Editor’s note: TikTok is changing how creators give and get credit for their work
Maybe it’s just me—although I hope it isn’t—but I’ve been obsessed with TikTok lately.
With this obsession, I’ve seen a lot of young creators transform the app, namely through the practice of crediting other creators for their ideas.
For example, while famous TikTokers such as Charli D’Amelio and Addison Easterling are popular for their dance videos, much of the choreography that they do hasn’t been created by them, but by other users whose dances have gone viral.
This is a pretty common trend on the app. In my average scroll through my For You page, I often see many of the same video ideas being replicated by different users.
Whether it’s a dance, an audio clip or a comedy sketch, users will often recreate different parts of videos that they’ve seen elsewhere.
Perhaps this seems inauthentic or even boring. I mean, you can go viral for doing a dance that millions of other TikTokers have already done.
But often, those who have choreographed the dances (or created the sounds and comedy sketches) seem to be doing so with the intent of having others copy their idea.
So when a dance or video idea does go viral, I often see TikTokers giving credit to the original creator in their caption, with a simple tag or “inspired by,” followed by their username.
This trend of giving credit first seemed to really take off when Jalaiah Harmon’s choreography for the “Renegade” dance went viral this winter.
Harmon’s choreography can be indirectly linked to D’Amelio and Easterling’s success — the two girls were invited to perform Harmon’s dance at the NBA All-Star Game.
When D’Amelio and Easterling used her choreo, they made a point of crediting her in their videos after many people rallied on behalf of Harmon getting the credit that she deserved.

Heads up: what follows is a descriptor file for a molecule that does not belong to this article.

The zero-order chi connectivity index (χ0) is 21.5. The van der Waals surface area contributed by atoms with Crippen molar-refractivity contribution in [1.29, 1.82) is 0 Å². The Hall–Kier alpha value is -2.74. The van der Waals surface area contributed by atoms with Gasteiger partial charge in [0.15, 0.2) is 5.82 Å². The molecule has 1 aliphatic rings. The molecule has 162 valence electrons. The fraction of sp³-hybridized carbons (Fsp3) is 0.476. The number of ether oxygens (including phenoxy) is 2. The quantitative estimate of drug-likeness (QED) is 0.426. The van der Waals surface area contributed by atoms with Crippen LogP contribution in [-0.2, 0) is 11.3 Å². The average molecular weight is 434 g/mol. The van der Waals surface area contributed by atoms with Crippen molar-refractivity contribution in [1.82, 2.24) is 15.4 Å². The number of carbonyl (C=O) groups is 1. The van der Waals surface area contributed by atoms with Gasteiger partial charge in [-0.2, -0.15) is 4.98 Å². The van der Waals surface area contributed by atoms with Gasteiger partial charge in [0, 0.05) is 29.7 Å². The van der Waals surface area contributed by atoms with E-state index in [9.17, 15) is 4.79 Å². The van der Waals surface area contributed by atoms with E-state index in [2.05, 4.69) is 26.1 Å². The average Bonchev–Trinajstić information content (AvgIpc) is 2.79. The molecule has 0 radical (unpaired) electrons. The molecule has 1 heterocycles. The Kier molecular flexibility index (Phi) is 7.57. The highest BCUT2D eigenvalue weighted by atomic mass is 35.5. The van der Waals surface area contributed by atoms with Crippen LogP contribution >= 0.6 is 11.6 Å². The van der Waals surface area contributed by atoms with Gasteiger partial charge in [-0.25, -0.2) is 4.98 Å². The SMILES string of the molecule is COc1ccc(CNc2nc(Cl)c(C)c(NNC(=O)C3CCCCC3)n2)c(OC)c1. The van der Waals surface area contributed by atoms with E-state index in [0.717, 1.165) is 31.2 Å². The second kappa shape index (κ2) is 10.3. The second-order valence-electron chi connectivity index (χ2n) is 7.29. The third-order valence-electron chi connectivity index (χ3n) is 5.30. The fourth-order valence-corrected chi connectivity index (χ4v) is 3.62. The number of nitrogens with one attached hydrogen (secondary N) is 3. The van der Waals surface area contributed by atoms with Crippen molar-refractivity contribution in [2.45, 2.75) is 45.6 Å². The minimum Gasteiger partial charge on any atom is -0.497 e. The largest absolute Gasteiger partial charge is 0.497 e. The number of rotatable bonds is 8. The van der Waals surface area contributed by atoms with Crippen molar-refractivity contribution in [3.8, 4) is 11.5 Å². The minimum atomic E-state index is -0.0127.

Recently, Fleetwood Mac’s song “Dreams” has seen a spike in sales after TikTok user 420doggface208, also known as Nathan Apodaca, posted a clip of himself singing along to the song while skateboarding and drinking Ocean Spray.
According to Billboard, the song has seen an 88.7 per cent increase in streams since Apodaca’s video took off.
With this, many people have said that Fleetwood Mac should “cut him a cheque” for introducing the song to TikTok’s young audience and subsequently causing a huge jump in sales from downloads of the song.
Whether those people are serious or not, it’s sparked even further conversations about the way TikTokers do (and sometimes don’t) get the credit that they’re due.
In fact, Apodaca has received over $10,000 in donations to fix the RV that he lives in, $5,000 of which he plans on giving to his mother, all because people enjoyed his TikToks. It also appears as though he is now being sponsored by Ocean Spray, after posting a TikTok in a new car, captioned, “Thanks for the new wheels Ocean Spray!”
I think it’s impressive how so many young creators have essentially created a system where they make sure that no one’s ideas go uncredited.
Perhaps it’s a reflection of all the times students have been warned that a failure to cite their sources will result in consequences.
But there’s still a long way to go with it, especially when it comes to the idea of whether TikTokers should be credited for helping songs go viral or not, like with Apodaca’s case — he could’ve used those stream sales to fix his home, rather than relying on outside donations.
Perhaps it’s a tall order to expect a famous rock band to offer their stream sales to a random TikToker, but regardless, seeing these creators get and give credit where it’s due is a little thing that makes me proud of my fellow Gen-Zs.